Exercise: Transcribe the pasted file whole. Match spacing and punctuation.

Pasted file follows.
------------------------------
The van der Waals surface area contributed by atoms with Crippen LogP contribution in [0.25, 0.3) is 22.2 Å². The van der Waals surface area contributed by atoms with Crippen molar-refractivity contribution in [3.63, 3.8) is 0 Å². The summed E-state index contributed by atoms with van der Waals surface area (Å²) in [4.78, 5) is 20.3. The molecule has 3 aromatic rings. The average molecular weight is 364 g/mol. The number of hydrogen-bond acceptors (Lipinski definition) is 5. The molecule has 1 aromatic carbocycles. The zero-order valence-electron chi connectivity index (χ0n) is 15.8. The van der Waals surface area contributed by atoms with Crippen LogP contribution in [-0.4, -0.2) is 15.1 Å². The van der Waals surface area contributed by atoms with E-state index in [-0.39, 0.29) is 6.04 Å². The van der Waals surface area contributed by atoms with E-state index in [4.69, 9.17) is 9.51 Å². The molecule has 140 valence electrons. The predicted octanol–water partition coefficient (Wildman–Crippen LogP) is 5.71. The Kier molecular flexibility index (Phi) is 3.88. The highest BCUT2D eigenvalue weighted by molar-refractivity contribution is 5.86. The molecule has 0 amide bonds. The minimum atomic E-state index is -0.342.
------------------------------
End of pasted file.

The van der Waals surface area contributed by atoms with Crippen LogP contribution in [0.25, 0.3) is 22.2 Å². The van der Waals surface area contributed by atoms with Crippen molar-refractivity contribution in [3.63, 3.8) is 0 Å². The summed E-state index contributed by atoms with van der Waals surface area (Å²) in [4.78, 5) is 20.3. The molecule has 3 aromatic rings. The average molecular weight is 364 g/mol. The number of hydrogen-bond acceptors (Lipinski definition) is 5. The molecule has 1 aromatic carbocycles. The zero-order valence-electron chi connectivity index (χ0n) is 15.8. The van der Waals surface area contributed by atoms with Crippen LogP contribution in [-0.4, -0.2) is 15.1 Å². The van der Waals surface area contributed by atoms with E-state index in [-0.39, 0.29) is 6.04 Å². The van der Waals surface area contributed by atoms with E-state index in [4.69, 9.17) is 9.51 Å². The molecule has 140 valence electrons. The predicted octanol–water partition coefficient (Wildman–Crippen LogP) is 5.71. The Kier molecular flexibility index (Phi) is 3.88. The highest BCUT2D eigenvalue weighted by molar-refractivity contribution is 5.86. The molecule has 0 amide bonds. The minimum atomic E-state index is -0.342.